This year has been our first year filing taxes in Canada. Understanding how taxes work can be initially daunting but it turned out to be much easier than we expected! We’ve put together this guide below to help summarise the process of filing your CRA tax return.
Filing Taxes Summary
Just to clarify, both my partner and I have spent our first year in Canada on a working holiday (IEC) visa. Contrary to what many advise, you can file your first tax return in Canada online. You don’t have to mail it as long as you use an online service such as http://turbotax.ca/ or https://simpletax.ca/. Both of these platforms have a free option which includes an easy to follow step by step process. Once you’ve entered all the required information, Turbo Tax or Simple Tax (depending on which you choose) will submit your return to the Canada Revenue Agency (CRA) on your behalf. We found the process to be very straight forward. However, if you’re self-employed, have investments or want to claim some deductions then it may be beneficial for you to use some of the upgrade options with TurboTax or hire a tax consultant for maximum benefit.
Once you submit your tax return online with either Simple Tax or TurboTax then the next step is to call Canada Revenue Agency to activate your CRA account. They’ll give you an access code over the phone and will run you through the process of activating your CRA account. Once you have submitted your return and have activated your CRA account you’ll be able to see your notice of assessment date in which your return will be processed. This can be viewed on your CRA account homepage. If you are eligible for a return then this will be sent to you either by cheque or via direct bank deposit after your return has been processed.
Some TAX basics to keep in mind:
- In Canada, you’re paying a federal and provincial tax, depending on where you stay and work.
- All taxpayers are entitled to a federal tax-free allowance of $12,069 for 2019, $13.229 for 2020. Every province has a different tax-free allowance threshold. For example, in Alberta, it is $19 369 (for 2019 & 2020).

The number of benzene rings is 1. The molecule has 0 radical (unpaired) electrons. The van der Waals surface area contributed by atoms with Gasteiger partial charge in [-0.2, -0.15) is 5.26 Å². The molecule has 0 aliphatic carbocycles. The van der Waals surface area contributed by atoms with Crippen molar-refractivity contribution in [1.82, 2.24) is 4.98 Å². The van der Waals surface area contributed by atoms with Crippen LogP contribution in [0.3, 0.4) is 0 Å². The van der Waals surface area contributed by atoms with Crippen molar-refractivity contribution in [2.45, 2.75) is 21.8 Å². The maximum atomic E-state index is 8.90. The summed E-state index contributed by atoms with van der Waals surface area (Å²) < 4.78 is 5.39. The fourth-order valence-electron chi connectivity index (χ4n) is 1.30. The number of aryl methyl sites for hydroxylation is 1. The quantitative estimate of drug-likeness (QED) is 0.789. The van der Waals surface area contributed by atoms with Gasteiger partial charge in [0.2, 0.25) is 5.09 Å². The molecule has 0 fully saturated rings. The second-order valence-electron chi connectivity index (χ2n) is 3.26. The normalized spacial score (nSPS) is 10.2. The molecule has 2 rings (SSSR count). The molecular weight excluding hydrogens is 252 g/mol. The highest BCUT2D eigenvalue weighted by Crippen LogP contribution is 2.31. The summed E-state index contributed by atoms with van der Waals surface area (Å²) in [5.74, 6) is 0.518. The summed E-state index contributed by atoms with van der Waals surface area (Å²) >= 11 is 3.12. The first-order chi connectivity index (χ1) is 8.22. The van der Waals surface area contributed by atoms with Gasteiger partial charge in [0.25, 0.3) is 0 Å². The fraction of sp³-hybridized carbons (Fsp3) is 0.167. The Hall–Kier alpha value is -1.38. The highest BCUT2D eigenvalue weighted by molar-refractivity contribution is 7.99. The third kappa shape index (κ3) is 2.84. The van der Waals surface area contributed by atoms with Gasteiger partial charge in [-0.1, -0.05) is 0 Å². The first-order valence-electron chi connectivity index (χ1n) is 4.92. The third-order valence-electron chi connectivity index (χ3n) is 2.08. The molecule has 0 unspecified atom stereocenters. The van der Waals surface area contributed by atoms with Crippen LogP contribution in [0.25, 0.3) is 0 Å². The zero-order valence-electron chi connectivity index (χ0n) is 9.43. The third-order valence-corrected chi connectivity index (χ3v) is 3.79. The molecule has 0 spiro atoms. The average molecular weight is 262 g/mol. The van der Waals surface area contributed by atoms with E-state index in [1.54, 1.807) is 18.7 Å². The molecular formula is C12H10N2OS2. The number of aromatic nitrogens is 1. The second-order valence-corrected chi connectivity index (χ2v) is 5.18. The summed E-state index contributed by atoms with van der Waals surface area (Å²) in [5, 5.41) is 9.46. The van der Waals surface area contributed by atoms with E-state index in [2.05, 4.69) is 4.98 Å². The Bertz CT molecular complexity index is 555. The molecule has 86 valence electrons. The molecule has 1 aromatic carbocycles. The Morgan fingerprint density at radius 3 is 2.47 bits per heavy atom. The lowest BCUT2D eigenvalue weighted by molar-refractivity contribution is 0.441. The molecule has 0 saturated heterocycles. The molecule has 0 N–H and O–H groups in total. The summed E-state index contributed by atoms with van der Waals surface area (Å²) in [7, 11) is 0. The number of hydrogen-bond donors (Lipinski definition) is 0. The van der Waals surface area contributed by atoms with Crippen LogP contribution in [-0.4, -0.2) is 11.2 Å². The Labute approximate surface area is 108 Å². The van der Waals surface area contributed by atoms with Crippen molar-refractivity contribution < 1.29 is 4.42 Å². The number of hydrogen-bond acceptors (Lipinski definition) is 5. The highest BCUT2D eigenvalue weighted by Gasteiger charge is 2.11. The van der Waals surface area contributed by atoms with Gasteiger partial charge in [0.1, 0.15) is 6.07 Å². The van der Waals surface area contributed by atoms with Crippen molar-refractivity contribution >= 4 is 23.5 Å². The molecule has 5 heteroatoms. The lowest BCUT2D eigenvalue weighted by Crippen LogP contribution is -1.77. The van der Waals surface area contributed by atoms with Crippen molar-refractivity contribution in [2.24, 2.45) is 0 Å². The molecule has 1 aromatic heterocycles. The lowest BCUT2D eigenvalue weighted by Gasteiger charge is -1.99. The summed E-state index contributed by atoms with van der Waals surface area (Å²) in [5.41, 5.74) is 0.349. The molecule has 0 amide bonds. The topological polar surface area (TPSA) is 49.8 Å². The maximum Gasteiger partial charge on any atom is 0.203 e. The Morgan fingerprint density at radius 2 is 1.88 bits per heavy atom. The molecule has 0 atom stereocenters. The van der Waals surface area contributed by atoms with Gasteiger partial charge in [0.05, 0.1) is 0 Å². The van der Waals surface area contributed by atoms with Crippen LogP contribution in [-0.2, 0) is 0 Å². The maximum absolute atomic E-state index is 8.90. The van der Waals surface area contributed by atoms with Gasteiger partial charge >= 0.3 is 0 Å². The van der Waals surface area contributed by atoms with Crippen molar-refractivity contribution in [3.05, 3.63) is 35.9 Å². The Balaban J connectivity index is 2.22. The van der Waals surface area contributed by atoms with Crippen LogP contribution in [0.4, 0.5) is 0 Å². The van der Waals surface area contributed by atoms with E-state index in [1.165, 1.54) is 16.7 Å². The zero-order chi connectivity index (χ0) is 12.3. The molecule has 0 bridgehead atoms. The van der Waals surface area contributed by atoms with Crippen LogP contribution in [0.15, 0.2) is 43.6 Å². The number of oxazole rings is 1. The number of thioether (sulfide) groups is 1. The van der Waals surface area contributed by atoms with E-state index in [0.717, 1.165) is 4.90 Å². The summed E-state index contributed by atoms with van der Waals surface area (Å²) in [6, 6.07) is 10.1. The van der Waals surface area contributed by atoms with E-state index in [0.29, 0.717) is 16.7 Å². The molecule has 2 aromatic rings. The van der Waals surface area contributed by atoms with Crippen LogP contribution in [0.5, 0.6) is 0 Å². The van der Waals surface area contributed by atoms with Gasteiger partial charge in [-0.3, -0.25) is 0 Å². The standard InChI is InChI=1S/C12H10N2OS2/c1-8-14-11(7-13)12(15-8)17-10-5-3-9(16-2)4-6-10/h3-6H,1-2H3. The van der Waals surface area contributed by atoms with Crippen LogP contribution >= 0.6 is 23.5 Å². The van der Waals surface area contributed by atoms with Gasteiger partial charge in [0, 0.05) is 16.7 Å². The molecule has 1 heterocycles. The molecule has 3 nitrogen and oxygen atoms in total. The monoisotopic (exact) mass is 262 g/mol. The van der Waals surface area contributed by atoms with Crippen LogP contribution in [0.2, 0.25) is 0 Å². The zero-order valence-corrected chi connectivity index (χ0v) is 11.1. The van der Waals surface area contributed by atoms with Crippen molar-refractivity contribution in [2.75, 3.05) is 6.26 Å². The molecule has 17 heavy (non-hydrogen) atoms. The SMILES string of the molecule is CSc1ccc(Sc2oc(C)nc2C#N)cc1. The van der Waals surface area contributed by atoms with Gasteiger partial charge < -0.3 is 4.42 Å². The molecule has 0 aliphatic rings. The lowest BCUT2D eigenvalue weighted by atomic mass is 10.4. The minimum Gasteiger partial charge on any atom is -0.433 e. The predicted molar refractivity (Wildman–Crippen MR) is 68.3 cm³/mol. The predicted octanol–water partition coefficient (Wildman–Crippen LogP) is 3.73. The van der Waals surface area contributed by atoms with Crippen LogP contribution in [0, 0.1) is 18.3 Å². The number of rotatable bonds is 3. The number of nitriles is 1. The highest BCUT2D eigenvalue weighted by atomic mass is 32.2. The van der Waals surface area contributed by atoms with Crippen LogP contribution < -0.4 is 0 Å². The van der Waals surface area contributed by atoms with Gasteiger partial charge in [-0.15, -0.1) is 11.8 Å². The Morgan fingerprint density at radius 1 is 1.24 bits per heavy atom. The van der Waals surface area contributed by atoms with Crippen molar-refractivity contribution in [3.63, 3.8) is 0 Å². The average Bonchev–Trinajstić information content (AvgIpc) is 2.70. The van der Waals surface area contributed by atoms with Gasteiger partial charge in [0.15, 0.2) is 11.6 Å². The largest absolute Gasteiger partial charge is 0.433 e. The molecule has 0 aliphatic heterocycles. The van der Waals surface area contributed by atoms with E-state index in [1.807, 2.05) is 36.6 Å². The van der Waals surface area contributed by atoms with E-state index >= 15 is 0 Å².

- Canadian tax rates increase progressively with the amount of your yearly income. In other words, the more you earn, the higher tax you will pay.
- The deadline to file your tax return is April 30th. This deadline relates to the previous year’s income. In 2020 the deadline has been extended until June 1st due to COVID – 19 situation and for self-employed individuals until June 15th. Try to avoid late tax-filing penalties. The late penalty fee 5% of what you owe, plus 1% of your balance owing for each month after the deadline (to a maximum of 12 months).
- In order to file your tax return, you need to gather T4 slips from each employer you worked during the tax year. They are directly linked to your SIN number.
- On your T4’s you will find information about your income tax (box 22), employee insurance (EI – box 18) and Canada pension plan (CPP – box 16).
If your income is greater than the tax-free allowance you can reduce your tax by claiming some of the expenses listed below:
- Family and child care – The amount you can claim per child varies depending on your net income. For more info check this article.
- Moving expenses – If you moved due to a new job or studies, you may qualify for moving expenses deduction. In order to be eligible for this deduction, your move has to be at least 40 kilometres closer to your new job or school in comparison to your previous location. Deductions for moving expenses may include transportation, storage costs, travel expenses, temporary living expenses and costs related to selling your old home and buying a new one. In order to claim this benefit, you will need to keep all the relevant receipts.
- TFSA (tax-free savings account) and RRSP contributions (registered retirement savings plan) – The contributions that you make to RRSP can be deducted from your tax claim. With RRSP you pay taxes once you withdraw the money. Your contributions to TFSA can’t be deducted from your taxes but can be withdrawn at a later stage tax-free. Any capital gains or interest accumulated in both TFSA and RRSP are tax-free.
- Medical expenses – The Canada Revenue Agency provides a list of medical expenses that may be tax-deductible.
- Student loan interest tax deductions – You can deduct from your taxes interest that you paid on your student loan.
- Disability support
- Business expenses – Business expenses may include legal and accounting fees telephone and utility bills, travel expenses, meals and entertainment, insurance, property taxes, motor vehicle expenses …